Labor inspectors with the Ministry of Labor and Civil Service, labor tribunals, the Attorney General, and the police are responsible for enforcing child labor laws,[911] but the U.S. Department of State reported that enforcement occurs infrequently.[912] Minor's brigades have been established to punish persons responsible for forcing children into prostitution. However, few cases have been prosecuted due to the reluctance of victims' families to press charges.[913] The government does not investigate trafficking cases.[914]

Current Government Policies and Programs to Eliminate the Worst Forms of Child Labor

With support from UNICEF, the Government of the Central African Republic made efforts in 2004 to implement an action plan to provide care to AIDS orphans, who are often compelled to begin working at an early age.[915] The government has also established a plan to combat trafficking, but there is no information available to assess the current status of the plan.[916]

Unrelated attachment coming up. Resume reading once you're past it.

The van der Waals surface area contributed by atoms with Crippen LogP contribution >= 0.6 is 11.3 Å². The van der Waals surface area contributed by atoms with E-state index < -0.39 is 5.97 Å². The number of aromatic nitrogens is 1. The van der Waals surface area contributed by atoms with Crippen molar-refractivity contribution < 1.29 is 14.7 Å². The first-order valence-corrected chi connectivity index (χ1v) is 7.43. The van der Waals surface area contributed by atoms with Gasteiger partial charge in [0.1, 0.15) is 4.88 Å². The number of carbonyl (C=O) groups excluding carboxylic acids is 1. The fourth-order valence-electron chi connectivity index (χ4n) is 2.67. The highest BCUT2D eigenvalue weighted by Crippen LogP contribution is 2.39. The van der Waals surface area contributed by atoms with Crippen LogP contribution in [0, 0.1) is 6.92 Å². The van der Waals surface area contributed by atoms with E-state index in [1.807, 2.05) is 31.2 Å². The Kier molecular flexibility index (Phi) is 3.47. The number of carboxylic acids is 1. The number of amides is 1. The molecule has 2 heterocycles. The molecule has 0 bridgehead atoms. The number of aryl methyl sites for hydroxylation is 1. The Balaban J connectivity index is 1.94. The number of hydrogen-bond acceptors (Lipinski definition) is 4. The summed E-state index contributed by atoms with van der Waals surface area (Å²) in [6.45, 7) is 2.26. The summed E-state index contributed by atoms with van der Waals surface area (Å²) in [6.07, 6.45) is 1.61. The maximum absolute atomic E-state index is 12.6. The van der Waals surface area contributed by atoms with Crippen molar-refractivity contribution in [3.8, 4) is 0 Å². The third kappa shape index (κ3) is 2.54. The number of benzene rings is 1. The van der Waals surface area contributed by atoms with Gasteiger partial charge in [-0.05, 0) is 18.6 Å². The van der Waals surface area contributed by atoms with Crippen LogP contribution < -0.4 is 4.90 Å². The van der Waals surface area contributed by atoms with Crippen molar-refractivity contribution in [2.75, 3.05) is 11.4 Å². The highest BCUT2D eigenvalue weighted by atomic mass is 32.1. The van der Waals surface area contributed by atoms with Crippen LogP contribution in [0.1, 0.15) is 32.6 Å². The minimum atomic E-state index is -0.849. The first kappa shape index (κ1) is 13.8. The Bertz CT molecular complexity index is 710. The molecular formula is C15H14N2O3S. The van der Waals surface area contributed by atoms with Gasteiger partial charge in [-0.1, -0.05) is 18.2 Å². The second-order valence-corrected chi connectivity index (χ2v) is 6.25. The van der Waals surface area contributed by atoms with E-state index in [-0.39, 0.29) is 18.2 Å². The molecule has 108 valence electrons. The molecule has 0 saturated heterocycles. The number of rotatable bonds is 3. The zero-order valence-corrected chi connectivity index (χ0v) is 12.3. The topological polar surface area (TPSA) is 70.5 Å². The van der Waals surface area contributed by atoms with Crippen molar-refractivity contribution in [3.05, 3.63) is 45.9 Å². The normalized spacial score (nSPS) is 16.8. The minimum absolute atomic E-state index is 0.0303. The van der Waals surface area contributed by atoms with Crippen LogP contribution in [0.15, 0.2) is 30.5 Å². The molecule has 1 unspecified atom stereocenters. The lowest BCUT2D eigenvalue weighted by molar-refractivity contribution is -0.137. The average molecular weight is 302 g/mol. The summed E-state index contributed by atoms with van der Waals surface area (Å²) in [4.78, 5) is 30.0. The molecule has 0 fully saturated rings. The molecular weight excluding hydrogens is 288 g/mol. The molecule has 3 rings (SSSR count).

In August, the World Bank and IMF approved a package of aid programs for the country, which reportedly includes financing for education, including salaries for teachers.[917] UNICEF continued to provide support to a non-formal community schools program that is intended to promote girls' education.[918] UNICEF and WFP are working to provide access to water, sanitation, and school meals in the country's education system.[919] The new government endorsed the country's National Plan of Action for Education for All in April 2004, which runs until 2015 and is intended to achieve the following goals: protection and education of pre-school-aged children; universal basic education; the availability of relevant training for youth and adults; increased literacy; a reduction in the disparity between boys and girls' participation in education; improved educational quality; and widespread citizen education on HIV/AIDS.[920]